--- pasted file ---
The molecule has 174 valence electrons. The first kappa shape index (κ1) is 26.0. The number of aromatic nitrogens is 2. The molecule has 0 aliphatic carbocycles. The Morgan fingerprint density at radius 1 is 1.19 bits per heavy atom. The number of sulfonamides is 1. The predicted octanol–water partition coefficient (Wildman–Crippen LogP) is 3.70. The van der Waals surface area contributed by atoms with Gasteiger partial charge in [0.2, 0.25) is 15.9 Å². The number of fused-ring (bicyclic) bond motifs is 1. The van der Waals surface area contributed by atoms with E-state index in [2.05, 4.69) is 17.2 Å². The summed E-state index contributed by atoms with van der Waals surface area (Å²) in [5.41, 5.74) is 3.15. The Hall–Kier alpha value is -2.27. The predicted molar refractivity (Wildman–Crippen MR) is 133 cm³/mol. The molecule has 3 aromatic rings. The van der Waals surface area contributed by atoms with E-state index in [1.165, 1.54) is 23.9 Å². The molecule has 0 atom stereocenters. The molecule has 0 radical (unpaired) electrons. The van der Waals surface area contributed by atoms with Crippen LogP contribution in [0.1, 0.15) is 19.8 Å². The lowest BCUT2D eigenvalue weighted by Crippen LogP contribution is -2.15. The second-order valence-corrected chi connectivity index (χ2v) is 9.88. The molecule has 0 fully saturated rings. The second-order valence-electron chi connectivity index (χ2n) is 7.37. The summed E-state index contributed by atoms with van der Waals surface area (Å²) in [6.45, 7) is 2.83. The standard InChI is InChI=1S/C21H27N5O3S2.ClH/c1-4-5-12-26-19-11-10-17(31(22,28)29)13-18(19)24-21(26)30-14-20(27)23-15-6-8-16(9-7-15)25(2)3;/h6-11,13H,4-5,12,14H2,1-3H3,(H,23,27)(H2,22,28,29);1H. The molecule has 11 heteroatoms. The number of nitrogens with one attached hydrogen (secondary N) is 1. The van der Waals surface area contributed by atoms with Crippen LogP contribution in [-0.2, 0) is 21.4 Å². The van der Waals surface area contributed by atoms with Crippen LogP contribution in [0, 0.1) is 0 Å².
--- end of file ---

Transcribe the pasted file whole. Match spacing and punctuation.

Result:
The molecule has 174 valence electrons. The first kappa shape index (κ1) is 26.0. The number of aromatic nitrogens is 2. The molecule has 0 aliphatic carbocycles. The Morgan fingerprint density at radius 1 is 1.19 bits per heavy atom. The number of sulfonamides is 1. The predicted octanol–water partition coefficient (Wildman–Crippen LogP) is 3.70. The van der Waals surface area contributed by atoms with Gasteiger partial charge in [0.2, 0.25) is 15.9 Å². The number of fused-ring (bicyclic) bond motifs is 1. The van der Waals surface area contributed by atoms with E-state index in [2.05, 4.69) is 17.2 Å². The summed E-state index contributed by atoms with van der Waals surface area (Å²) in [5.41, 5.74) is 3.15. The Hall–Kier alpha value is -2.27. The predicted molar refractivity (Wildman–Crippen MR) is 133 cm³/mol. The molecule has 3 aromatic rings. The van der Waals surface area contributed by atoms with E-state index in [1.165, 1.54) is 23.9 Å². The molecule has 0 atom stereocenters. The molecule has 0 radical (unpaired) electrons. The van der Waals surface area contributed by atoms with Crippen LogP contribution in [0.1, 0.15) is 19.8 Å². The lowest BCUT2D eigenvalue weighted by Crippen LogP contribution is -2.15. The second-order valence-corrected chi connectivity index (χ2v) is 9.88. The molecule has 0 fully saturated rings. The second-order valence-electron chi connectivity index (χ2n) is 7.37. The summed E-state index contributed by atoms with van der Waals surface area (Å²) in [6.45, 7) is 2.83. The standard InChI is InChI=1S/C21H27N5O3S2.ClH/c1-4-5-12-26-19-11-10-17(31(22,28)29)13-18(19)24-21(26)30-14-20(27)23-15-6-8-16(9-7-15)25(2)3;/h6-11,13H,4-5,12,14H2,1-3H3,(H,23,27)(H2,22,28,29);1H. The molecule has 11 heteroatoms. The number of nitrogens with one attached hydrogen (secondary N) is 1. The van der Waals surface area contributed by atoms with Crippen LogP contribution in [-0.2, 0) is 21.4 Å². The van der Waals surface area contributed by atoms with Crippen LogP contribution in [0, 0.1) is 0 Å².